The shipment must be palletized so it can be moved by forklift.
All the items must be secured on the pallet with shrink wrap or a wood/cardboard enclosure as shown in video.
Red Fox pays shipping costs only when you have a minimum of 5 DPFs/DOCs per shipment.
As DPF (diesel particulate filter) cleaning becomes a routine part of truck maintenance, the proper disposal of recovered DPF ash is a common question for shops and fleets. Unfortunately, depending on where your located this can be a complex topic. We’ll attempt to provide some clarity on DPF ash disposal in this article by starting with the basics.
This blog post is intended to be a general guidance on DPF ash disposal. You should consult your local and state environmental regulatory agencies for accurate regulations regarding hazardous waste determination and disposal in your area.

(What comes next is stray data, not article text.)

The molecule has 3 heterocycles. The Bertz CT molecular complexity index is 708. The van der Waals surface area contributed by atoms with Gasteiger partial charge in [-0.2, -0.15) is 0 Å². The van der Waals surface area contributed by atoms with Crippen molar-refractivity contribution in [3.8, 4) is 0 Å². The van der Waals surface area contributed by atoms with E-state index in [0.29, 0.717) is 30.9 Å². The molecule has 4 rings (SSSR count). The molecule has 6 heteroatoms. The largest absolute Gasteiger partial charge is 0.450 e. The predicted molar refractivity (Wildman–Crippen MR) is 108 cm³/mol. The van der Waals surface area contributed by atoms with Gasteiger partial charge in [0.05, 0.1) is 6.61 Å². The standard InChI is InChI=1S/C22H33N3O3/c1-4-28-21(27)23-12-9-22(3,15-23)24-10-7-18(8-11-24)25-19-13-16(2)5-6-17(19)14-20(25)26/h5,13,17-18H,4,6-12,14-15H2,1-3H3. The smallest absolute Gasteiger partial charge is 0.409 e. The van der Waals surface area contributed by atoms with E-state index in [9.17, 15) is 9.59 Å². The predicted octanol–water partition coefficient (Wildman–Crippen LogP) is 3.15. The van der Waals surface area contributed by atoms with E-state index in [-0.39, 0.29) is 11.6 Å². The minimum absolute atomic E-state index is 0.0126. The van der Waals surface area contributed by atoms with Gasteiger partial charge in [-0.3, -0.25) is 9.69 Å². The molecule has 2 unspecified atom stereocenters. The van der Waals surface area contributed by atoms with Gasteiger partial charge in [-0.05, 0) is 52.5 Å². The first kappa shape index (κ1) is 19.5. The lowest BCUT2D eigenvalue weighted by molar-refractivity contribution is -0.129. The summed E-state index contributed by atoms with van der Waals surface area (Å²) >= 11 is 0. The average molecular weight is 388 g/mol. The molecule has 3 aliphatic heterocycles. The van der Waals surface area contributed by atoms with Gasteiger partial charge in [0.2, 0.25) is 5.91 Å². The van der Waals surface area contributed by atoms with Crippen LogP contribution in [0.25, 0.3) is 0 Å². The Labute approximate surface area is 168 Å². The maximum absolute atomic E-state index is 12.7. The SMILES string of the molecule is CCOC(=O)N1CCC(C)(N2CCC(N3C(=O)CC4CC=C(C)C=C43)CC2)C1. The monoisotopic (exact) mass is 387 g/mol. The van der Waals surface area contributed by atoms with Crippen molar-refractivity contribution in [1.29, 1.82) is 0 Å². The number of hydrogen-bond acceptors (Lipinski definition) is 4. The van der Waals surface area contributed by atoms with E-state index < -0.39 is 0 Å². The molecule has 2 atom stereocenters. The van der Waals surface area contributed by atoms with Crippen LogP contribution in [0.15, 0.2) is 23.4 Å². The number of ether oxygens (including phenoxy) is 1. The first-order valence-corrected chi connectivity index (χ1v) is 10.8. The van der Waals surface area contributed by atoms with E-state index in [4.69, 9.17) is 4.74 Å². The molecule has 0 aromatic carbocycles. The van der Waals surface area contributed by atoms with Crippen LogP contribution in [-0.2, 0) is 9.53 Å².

How is DPF ash generated?
A DPF physically traps and collects diesel soot from engine exhaust. While the trapped soot is burned off during periodic filter regeneration, metal oxide “ash” particles are not burned off. Over time, the unburned ash particles will plug the filter unless the filter is periodically cleaned.
Red Fox was proud to contribute to the July 2017 “Reman, Rebuild, Replace” column in Fleet Maintenance Magazine. The article succinctly covers the virtues of DPF/DOC recycling. See the full copy below or link to the article in the July 2017 Fleet Maintenance Magazine.
From July 2017 Issue of Fleet Maintenance
As part of the ratcheted-down emissions regulations finalized in 2001 for on-highway diesel engines, the U.S. EPA set standards – to be implemented in 2007 – requiring that particulate matter (PM) emissions be reduced by 90 percent. To achieve this, engine OEMs developed engines that would operate with higher efficiency and lower emissions.
The engines were equipped with exhaust aftertreatment devices that included diesel particulate filters (DPFs) and a diesel oxidation catalyst (DOC) system, and required the use of ultra low sulfur diesel (ULSD) and low-ash oils.